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The mathematical basis of the planewave destructor filters is the
local plane differential equation
 
(1) 
where P(t,x) is the wave field, and s is the local slope, which may
also depend on t and x. In the case of a constant slope,
equation (1) has the simple general solution
 
(2) 
where f(t) is an arbitrary waveform. Equation (2) is
nothing more than a mathematical description of a plane wave.
If the slope s does not depend on the t coordinate, we can
transform equation (1) to the frequency domain, where it
takes the form of the ordinary differential equation
 
(3) 
and has the general solution
 
(4) 
where is the Fourier transform of P. The complex
exponential term in equation (4) simply represents a shift
of a ttrace according to the slope s and the trace separation
x. In the frequency domain, the operator for transforming the trace
at position x1 to the neighboring trace at position x is a
multiplication by . In other words, a plane wave can be
perfectly predicted by a twoterm predictionerror filter in the
FX domain:
 
(5) 
where a_{0} = 1 and . The goal of predicting
several plane waves can be accomplished by cascading several twoterm
filters. In fact, any FX predictionerror filter, represented in
the Ztransform form as
 
(6) 
can be factored into a product of twoterm filters:
 
(7) 
where are the zeroes of
polynomial (6). According to equation (5),
the phase of each zero corresponds to the slope of a local plane wave
multiplied by the frequency. Zeroes that are not on the unit circle
carry an additional amplitude gain not included in
equation (3).
In order to incorporate timevarying slopes, we need to return back to
the time domain and look for an appropriate analog of the phaseshift
operator (4) and the planeprediction
filter (5). An important property of planewave
propagation across different traces is that the total energy of the
transmitted wave stays invariant throughout the process. This property
is assured in the frequencydomain solution (4) by the fact
that the spectrum of the complex exponential is
equal to one. In the time domain, we can reach an equivalent effect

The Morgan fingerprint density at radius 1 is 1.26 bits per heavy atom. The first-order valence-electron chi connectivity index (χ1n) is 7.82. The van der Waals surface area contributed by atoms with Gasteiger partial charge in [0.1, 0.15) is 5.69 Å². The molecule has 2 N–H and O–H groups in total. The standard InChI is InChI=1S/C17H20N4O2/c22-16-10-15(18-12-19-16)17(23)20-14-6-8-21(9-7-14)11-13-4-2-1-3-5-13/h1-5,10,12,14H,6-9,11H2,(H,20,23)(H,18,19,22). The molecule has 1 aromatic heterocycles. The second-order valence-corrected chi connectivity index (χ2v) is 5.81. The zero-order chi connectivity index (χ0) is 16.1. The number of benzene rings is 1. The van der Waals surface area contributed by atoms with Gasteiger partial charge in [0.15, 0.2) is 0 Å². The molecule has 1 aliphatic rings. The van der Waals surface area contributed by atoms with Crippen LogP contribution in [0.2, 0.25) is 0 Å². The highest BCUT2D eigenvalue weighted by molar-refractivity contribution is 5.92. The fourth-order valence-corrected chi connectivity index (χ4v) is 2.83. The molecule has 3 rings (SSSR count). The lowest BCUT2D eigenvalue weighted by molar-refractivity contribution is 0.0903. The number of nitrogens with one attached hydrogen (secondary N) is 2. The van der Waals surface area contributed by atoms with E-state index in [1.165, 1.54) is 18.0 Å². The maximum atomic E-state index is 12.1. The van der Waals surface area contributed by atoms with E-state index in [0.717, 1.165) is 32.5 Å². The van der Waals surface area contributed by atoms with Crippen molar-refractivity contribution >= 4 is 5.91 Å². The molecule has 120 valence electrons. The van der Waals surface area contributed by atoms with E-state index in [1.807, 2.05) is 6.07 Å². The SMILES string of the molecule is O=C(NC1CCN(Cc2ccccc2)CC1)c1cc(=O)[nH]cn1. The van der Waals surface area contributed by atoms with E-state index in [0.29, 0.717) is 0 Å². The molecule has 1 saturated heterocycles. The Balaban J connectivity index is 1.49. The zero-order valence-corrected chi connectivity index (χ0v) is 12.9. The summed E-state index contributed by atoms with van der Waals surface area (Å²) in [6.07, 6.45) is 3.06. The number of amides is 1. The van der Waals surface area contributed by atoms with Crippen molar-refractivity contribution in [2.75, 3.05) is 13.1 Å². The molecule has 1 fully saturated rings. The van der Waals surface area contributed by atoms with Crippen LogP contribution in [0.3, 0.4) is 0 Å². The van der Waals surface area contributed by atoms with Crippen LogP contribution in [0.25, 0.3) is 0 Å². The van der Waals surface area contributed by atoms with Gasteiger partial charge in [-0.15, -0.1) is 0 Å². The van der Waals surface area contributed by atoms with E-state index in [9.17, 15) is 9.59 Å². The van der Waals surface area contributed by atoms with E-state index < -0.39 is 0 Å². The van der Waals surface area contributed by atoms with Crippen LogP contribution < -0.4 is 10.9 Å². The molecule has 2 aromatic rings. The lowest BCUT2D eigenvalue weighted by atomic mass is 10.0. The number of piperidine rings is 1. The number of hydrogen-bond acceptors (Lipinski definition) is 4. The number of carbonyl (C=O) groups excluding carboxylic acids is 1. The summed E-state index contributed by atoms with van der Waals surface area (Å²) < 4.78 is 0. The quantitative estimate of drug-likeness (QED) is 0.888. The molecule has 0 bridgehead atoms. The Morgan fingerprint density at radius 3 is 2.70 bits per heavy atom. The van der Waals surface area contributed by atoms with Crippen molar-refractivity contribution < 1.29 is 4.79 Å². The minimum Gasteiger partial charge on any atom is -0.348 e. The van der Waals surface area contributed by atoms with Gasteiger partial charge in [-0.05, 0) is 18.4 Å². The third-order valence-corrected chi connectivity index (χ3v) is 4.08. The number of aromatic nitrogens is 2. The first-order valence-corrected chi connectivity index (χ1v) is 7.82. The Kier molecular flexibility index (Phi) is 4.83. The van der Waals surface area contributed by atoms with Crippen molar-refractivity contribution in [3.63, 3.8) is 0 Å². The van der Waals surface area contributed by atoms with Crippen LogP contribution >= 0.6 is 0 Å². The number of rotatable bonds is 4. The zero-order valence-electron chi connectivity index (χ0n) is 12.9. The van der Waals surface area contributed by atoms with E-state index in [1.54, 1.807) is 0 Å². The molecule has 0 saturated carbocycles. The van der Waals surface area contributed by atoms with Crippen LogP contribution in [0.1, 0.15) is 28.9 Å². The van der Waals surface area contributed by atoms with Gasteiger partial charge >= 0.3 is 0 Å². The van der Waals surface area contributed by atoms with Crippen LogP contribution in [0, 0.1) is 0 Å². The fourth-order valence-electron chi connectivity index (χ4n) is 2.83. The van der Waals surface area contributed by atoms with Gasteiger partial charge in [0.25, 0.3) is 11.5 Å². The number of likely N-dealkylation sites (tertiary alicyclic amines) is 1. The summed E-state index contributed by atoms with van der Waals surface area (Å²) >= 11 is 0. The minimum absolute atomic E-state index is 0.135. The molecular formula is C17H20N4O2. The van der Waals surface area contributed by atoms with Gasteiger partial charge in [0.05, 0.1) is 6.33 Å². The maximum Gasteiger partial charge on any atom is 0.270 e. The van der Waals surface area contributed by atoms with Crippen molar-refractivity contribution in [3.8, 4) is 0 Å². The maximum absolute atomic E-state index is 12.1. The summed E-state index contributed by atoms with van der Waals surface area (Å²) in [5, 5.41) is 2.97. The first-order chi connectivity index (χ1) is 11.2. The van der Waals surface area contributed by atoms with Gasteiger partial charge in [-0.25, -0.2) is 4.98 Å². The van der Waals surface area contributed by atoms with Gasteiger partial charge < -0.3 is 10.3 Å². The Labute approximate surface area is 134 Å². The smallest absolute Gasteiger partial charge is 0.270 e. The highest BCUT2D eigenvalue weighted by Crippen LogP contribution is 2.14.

by using an allpass digital filter. In the Ztransform notation,
convolution with an allpass filter takes the form
 
(8) 
where denotes the Ztransform of the corresponding
trace, and the ratio B(Z_{t})/B(1/Z_{t}) is an allpass digital filter,
approximating the timeshift operator (5). In
finitedifference terms, equation (8) represents an
implicit finitedifference scheme for solving equation (1)
with the initial conditions at a constant x. The coefficients of
filter B(Z_{t}) can be determined, for example, by fitting the filter
frequency response at small frequencies to the response of the
phaseshift operator. The Taylor series technique (equating the
coefficients of the Taylor series expansion around zero frequency)
yields the expression
 
(9) 
for a threepoint centered filter B_{3}(Z_{t}) and the expression
 

 
 (10) 
for a fivepoint centered filter B_{5}(Z_{t}). It is easy to generalize
these expressions to longer filters. Figure 1 shows the
phase of the allpass filters B_{3}(Z_{t})/B_{3}(1/Z_{t}) and
B_{5}(Z_{t})/B_{5}(1/Z_{t}) for two values of the slope s in
comparison with the exact linear function of equation (4).
As expected, the phases fit the exact line at low frequencies, and the
accuracy of the approximation increases with the length of the filter.
phase
Figure 1 Phase of the implicit
finitedifference shift operators in comparison with the exact
solution. Left plot corresponds to s=0.5. Right plot; s=0.8.
In two dimensions, equation (8) transforms to the
prediction equation analogous to (5) with the 2D
prediction filter^{}
 
(11) 
In order to characterize several plane waves, we can cascade several
filters of the form (11) in a manner similar to
equation (7). In all examples of this paper, I used a
modified version of the filter A(Z_{t},Z_{x}), namely the filter
 
(12) 
which avoids the need for polynomial division. In case of the 3point
filter (9), the 2D filter (12) has exactly
six coefficients, with the second t column being a reversed copy
of the first column. When filter (12) is used in
interpolation problems, it can occasionally cause undesired
highfrequency oscillations in the solution, resulting from the
nearNyquist zeroes of the polynomial B(Z_{t}). The oscillations are
easily removed in practice with an appropriate lowpass filtering.
In the next section, I address the problem of estimating the local
slope s with the filters of form (12). Estimating the
slope is a necessary step for applying the finitedifference
planewave filters on real data.
Next: Slope estimation
Up: Fomel: Planewave destructors
Previous: Introduction
Stanford Exploration Project
9/5/2000